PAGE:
Audi TT Ultra Quattro

Audi will premiere a special Audi TT Ultra quattro Concept at this year’s GTI Wörthersee meet, an annual event that brings VW and Audi fans together mainly the GTI fans to showcase their tuning specifics with their cars, the BBS stand is the place to check out the craziest stanced wheels during this event!

Audi TT ultra quattro concept

In that regard, Audi takes this opportunity to present a special version of the Audi TT treated to quattro enhancements and in the home of quattro. The car now weighs only 1111kgs, thanks to the motto ‘the right amount of the right material in the right place’ where Audi utilized carbon-fiber reinforced polymer (CFRP) in the rear end, the center tunnel, in the B- pillars and in the roof and Magnesium components in the floor and as hinge reinforcement to maintain a low weight.

Its 2.0 TFSI engine develops 228 kW (310 hp) and 400 Nm of torque available between 1900-5000 rpm and will do a naught to 100km/h in just 4.2 seconds (which is 1.3s faster that the base TT) before the needles rests on the far end at 280km/h.

The car features large with the base of the rear wing being manufactured from milled aluminum, the wing is made of visible carbon. The car is painted in a crystal white with CFRP added on the hood, roof, sides and the trunk. CFRP is also utilized in the interior on the door trim. Drivers will enjoy bucket seats taken from an Audi R8 GT while his side mirrors are replaced by digital cameras that transmit images to his digital cockpit.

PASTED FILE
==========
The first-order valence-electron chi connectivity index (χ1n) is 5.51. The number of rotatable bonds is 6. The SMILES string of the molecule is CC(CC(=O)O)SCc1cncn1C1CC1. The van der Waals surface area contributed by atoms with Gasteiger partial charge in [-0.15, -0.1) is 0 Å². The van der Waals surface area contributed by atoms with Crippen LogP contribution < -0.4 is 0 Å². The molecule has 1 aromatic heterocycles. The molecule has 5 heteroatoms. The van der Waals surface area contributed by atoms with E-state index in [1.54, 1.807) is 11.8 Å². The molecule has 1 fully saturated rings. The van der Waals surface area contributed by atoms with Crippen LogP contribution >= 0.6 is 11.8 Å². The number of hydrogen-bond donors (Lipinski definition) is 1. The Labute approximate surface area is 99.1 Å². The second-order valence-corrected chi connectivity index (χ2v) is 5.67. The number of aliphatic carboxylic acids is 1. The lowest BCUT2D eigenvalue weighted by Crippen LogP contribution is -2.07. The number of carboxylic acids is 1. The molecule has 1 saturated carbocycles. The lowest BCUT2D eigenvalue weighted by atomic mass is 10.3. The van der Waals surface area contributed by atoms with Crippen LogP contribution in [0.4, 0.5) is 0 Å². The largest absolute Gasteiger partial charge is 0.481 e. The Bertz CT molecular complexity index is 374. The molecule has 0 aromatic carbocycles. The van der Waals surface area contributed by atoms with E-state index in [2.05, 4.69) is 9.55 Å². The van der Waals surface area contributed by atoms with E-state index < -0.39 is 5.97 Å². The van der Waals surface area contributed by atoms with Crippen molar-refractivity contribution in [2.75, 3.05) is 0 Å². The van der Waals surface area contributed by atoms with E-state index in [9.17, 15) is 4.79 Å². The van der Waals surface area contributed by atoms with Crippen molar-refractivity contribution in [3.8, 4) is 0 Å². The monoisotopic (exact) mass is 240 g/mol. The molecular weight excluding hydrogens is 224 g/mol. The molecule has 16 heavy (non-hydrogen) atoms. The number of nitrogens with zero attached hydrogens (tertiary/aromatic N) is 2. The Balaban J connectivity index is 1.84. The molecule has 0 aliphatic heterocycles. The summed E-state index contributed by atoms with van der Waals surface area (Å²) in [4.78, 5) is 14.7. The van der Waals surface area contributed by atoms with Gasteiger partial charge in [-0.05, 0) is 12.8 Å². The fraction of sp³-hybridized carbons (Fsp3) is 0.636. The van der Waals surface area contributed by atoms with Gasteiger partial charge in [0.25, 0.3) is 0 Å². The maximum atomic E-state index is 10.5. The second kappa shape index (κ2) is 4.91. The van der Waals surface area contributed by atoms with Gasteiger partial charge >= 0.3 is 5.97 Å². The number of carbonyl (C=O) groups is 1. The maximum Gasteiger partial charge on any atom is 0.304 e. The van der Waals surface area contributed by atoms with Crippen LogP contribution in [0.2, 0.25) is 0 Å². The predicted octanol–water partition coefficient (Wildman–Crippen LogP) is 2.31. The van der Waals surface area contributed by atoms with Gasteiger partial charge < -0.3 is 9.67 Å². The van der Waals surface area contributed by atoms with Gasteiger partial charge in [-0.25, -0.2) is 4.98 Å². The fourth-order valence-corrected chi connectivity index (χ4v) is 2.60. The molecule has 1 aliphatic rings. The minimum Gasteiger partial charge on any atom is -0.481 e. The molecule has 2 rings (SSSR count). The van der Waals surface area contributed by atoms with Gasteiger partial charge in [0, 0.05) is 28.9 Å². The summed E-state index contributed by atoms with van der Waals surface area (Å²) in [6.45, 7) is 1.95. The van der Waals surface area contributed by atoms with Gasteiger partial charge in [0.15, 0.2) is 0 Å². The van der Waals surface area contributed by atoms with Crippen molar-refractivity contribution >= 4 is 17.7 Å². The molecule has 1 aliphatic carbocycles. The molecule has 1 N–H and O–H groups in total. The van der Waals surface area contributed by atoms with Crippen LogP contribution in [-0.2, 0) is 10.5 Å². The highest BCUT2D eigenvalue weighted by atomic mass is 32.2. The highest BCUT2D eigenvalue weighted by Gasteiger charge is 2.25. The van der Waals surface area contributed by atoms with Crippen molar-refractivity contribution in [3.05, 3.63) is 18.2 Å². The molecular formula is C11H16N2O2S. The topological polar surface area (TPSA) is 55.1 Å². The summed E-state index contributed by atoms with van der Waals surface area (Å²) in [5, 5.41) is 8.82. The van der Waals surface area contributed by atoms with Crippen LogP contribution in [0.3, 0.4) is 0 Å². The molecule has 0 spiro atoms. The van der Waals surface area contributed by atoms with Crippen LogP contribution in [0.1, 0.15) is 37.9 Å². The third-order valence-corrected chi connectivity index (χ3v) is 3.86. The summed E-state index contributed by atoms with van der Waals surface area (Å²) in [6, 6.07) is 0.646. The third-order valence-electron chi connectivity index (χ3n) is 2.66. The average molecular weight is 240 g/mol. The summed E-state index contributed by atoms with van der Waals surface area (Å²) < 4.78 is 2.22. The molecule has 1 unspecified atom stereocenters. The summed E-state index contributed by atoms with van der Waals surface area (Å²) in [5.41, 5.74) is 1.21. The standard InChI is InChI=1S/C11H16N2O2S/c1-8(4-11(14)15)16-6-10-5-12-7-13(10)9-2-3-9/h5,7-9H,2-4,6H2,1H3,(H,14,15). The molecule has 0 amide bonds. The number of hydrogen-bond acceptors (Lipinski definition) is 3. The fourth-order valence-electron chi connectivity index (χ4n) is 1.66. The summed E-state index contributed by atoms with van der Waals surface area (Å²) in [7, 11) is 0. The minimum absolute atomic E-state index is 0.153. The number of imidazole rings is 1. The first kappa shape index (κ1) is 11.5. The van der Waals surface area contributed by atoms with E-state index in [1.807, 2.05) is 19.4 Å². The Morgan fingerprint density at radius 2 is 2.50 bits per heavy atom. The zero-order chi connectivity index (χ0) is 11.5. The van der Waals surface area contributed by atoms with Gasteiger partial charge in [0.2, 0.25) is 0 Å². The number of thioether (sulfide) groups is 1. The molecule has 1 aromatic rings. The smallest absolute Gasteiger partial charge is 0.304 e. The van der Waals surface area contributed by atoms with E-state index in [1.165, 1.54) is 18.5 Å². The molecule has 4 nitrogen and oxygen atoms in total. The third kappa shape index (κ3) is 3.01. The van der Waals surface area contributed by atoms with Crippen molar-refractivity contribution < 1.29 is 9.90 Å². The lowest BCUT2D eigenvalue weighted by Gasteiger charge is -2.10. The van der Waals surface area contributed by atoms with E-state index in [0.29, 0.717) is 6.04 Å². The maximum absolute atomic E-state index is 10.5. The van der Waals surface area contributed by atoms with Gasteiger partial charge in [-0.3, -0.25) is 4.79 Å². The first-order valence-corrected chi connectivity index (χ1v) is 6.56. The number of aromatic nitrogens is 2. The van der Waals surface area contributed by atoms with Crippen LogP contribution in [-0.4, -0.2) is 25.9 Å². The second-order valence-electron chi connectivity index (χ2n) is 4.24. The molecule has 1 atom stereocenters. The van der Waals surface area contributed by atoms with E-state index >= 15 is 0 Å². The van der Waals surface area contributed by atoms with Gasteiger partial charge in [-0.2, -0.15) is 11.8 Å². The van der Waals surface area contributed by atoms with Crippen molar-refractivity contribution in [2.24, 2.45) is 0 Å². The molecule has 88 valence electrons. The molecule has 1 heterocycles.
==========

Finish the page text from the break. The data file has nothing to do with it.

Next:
Audi TT ultra quattro concept

With the chassis being made of fiberglass reinforced carbon, the front brakes comes with ceramic discs with an aluminum fixed caliper while the exhaust system is made of titanium ends in a single central tailpipe. The spokes on the CRFP wheels are also made of high-strength aluminum. The weight is further balanced properly through the placement of the lithium-ion starter battery in the interior under the driver’s seat.

Audi TT ultra quattro concept

Other than the Audi TT Ultra quattro concept, there will be other cars showing at the 2013 GTI Wörthersee, they include; the Audi RS6 Avant powered by a twin turbo 4.0 TFSI V8 engine with 560HP, a 0-100km/h sprint time of 3.9 seconds and a top speed of 305km/h. There will be the all new Audi RS7 Sportback with a twin turbo 4.0 TFSI developing 560HP too. The Audi RS5 will be there too with a 4.2 TFSI developing 450HP and a 0-100km/h sprint of 4.9 seconds.

Also at the Audi stand will be the Audi RS Q3 with a 2.5 TSFI developing 310HP and the first of the Q family to get RS treatment, then there will be the Audi S3 that made its debut a few weeks ago, powered by a 2.0 TFSI and then the Audi R8 V10 Plus developing 550HP and a 0-100km/h time of 3.5 seconds when mated to an S Tronic gearbox.